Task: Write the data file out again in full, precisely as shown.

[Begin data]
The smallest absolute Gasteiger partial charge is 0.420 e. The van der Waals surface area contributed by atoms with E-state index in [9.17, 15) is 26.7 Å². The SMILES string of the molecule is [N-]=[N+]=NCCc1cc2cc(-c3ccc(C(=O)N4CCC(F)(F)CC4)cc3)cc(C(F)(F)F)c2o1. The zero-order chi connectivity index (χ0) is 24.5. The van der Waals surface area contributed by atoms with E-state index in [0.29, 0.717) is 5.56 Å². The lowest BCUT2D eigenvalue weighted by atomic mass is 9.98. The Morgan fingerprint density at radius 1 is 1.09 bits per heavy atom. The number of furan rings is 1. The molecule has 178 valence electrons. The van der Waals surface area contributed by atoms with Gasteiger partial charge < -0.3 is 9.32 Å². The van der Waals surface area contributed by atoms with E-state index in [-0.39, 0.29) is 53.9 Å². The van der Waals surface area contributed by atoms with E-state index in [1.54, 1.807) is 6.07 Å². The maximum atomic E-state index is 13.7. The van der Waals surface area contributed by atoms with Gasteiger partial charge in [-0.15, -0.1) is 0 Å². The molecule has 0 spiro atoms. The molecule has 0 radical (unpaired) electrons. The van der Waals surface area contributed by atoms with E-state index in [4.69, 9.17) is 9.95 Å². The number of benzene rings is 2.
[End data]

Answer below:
The smallest absolute Gasteiger partial charge is 0.420 e. The van der Waals surface area contributed by atoms with E-state index in [9.17, 15) is 26.7 Å². The SMILES string of the molecule is [N-]=[N+]=NCCc1cc2cc(-c3ccc(C(=O)N4CCC(F)(F)CC4)cc3)cc(C(F)(F)F)c2o1. The zero-order chi connectivity index (χ0) is 24.5. The van der Waals surface area contributed by atoms with E-state index in [0.29, 0.717) is 5.56 Å². The lowest BCUT2D eigenvalue weighted by atomic mass is 9.98. The Morgan fingerprint density at radius 1 is 1.09 bits per heavy atom. The number of furan rings is 1. The molecule has 178 valence electrons. The van der Waals surface area contributed by atoms with Gasteiger partial charge < -0.3 is 9.32 Å². The van der Waals surface area contributed by atoms with E-state index in [-0.39, 0.29) is 53.9 Å². The van der Waals surface area contributed by atoms with E-state index in [1.54, 1.807) is 6.07 Å². The maximum atomic E-state index is 13.7. The van der Waals surface area contributed by atoms with Gasteiger partial charge in [-0.15, -0.1) is 0 Å². The molecule has 0 spiro atoms. The molecule has 0 radical (unpaired) electrons. The van der Waals surface area contributed by atoms with E-state index in [4.69, 9.17) is 9.95 Å². The number of benzene rings is 2.